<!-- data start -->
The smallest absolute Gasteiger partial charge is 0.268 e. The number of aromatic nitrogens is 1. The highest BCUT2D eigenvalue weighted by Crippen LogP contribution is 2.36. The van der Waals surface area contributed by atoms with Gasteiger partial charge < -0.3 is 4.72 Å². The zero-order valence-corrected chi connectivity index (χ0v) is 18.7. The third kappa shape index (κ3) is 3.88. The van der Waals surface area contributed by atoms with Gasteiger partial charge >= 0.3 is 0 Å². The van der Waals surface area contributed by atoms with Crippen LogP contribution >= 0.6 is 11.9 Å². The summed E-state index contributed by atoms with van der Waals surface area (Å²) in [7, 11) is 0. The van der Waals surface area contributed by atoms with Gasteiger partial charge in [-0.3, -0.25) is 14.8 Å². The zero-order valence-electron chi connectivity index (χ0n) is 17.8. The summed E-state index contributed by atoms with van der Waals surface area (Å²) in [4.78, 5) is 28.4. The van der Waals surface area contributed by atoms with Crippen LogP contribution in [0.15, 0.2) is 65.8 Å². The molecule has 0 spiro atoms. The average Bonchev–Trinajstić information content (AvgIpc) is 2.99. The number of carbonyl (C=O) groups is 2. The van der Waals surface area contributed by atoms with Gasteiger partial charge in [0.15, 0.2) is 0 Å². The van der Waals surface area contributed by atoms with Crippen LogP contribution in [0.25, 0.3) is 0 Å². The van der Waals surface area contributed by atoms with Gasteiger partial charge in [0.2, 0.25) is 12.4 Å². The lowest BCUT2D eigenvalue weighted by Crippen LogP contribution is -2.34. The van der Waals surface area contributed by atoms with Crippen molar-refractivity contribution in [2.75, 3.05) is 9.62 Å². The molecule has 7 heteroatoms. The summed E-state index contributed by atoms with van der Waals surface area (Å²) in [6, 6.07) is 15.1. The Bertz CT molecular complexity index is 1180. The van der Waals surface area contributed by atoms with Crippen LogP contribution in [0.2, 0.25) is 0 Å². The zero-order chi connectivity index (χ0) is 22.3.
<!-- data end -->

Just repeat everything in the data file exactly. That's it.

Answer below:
The smallest absolute Gasteiger partial charge is 0.268 e. The number of aromatic nitrogens is 1. The highest BCUT2D eigenvalue weighted by Crippen LogP contribution is 2.36. The van der Waals surface area contributed by atoms with Gasteiger partial charge < -0.3 is 4.72 Å². The zero-order valence-corrected chi connectivity index (χ0v) is 18.7. The third kappa shape index (κ3) is 3.88. The van der Waals surface area contributed by atoms with Gasteiger partial charge >= 0.3 is 0 Å². The van der Waals surface area contributed by atoms with Crippen LogP contribution >= 0.6 is 11.9 Å². The summed E-state index contributed by atoms with van der Waals surface area (Å²) in [7, 11) is 0. The van der Waals surface area contributed by atoms with Gasteiger partial charge in [-0.3, -0.25) is 14.8 Å². The zero-order valence-electron chi connectivity index (χ0n) is 17.8. The summed E-state index contributed by atoms with van der Waals surface area (Å²) in [4.78, 5) is 28.4. The van der Waals surface area contributed by atoms with Crippen LogP contribution in [0.15, 0.2) is 65.8 Å². The molecule has 0 spiro atoms. The average Bonchev–Trinajstić information content (AvgIpc) is 2.99. The number of carbonyl (C=O) groups is 2. The van der Waals surface area contributed by atoms with Gasteiger partial charge in [0.15, 0.2) is 0 Å². The van der Waals surface area contributed by atoms with Crippen LogP contribution in [0.25, 0.3) is 0 Å². The van der Waals surface area contributed by atoms with Gasteiger partial charge in [0.2, 0.25) is 12.4 Å². The lowest BCUT2D eigenvalue weighted by Crippen LogP contribution is -2.34. The van der Waals surface area contributed by atoms with Crippen molar-refractivity contribution in [2.75, 3.05) is 9.62 Å². The molecule has 7 heteroatoms. The summed E-state index contributed by atoms with van der Waals surface area (Å²) in [6, 6.07) is 15.1. The Bertz CT molecular complexity index is 1180. The van der Waals surface area contributed by atoms with Crippen LogP contribution in [0.2, 0.25) is 0 Å². The zero-order chi connectivity index (χ0) is 22.3.